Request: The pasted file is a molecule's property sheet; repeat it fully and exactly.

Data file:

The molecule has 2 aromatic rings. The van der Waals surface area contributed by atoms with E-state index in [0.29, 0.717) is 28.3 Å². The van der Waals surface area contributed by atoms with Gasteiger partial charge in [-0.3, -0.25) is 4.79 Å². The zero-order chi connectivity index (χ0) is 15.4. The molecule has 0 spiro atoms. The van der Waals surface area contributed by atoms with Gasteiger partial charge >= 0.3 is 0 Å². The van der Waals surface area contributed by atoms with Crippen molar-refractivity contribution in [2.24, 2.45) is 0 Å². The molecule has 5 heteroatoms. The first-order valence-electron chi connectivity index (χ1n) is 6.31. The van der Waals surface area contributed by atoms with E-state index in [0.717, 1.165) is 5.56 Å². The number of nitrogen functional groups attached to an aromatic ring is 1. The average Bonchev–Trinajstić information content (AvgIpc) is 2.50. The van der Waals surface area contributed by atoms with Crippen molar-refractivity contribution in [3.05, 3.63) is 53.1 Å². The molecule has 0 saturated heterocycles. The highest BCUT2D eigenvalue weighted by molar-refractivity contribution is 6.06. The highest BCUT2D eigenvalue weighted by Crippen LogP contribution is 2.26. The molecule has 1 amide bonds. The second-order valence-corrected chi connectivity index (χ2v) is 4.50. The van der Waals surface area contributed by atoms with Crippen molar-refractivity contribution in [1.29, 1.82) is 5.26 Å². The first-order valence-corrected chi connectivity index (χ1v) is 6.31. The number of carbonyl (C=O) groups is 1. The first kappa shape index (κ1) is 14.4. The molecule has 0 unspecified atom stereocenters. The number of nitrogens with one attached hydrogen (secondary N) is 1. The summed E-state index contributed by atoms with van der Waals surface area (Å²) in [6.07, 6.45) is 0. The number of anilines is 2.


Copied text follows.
The molecule has 2 aromatic rings. The van der Waals surface area contributed by atoms with E-state index in [0.29, 0.717) is 28.3 Å². The van der Waals surface area contributed by atoms with Gasteiger partial charge in [-0.3, -0.25) is 4.79 Å². The zero-order chi connectivity index (χ0) is 15.4. The molecule has 0 spiro atoms. The van der Waals surface area contributed by atoms with Gasteiger partial charge >= 0.3 is 0 Å². The van der Waals surface area contributed by atoms with Crippen molar-refractivity contribution in [2.24, 2.45) is 0 Å². The molecule has 5 heteroatoms. The first-order valence-electron chi connectivity index (χ1n) is 6.31. The van der Waals surface area contributed by atoms with E-state index in [0.717, 1.165) is 5.56 Å². The number of nitrogen functional groups attached to an aromatic ring is 1. The average Bonchev–Trinajstić information content (AvgIpc) is 2.50. The van der Waals surface area contributed by atoms with Crippen molar-refractivity contribution in [3.05, 3.63) is 53.1 Å². The molecule has 0 saturated heterocycles. The highest BCUT2D eigenvalue weighted by molar-refractivity contribution is 6.06. The highest BCUT2D eigenvalue weighted by Crippen LogP contribution is 2.26. The molecule has 1 amide bonds. The second-order valence-corrected chi connectivity index (χ2v) is 4.50. The van der Waals surface area contributed by atoms with Crippen molar-refractivity contribution in [1.29, 1.82) is 5.26 Å². The first-order valence-corrected chi connectivity index (χ1v) is 6.31. The number of carbonyl (C=O) groups is 1. The first kappa shape index (κ1) is 14.4. The molecule has 0 unspecified atom stereocenters. The number of nitrogens with one attached hydrogen (secondary N) is 1. The summed E-state index contributed by atoms with van der Waals surface area (Å²) in [6.07, 6.45) is 0. The number of anilines is 2.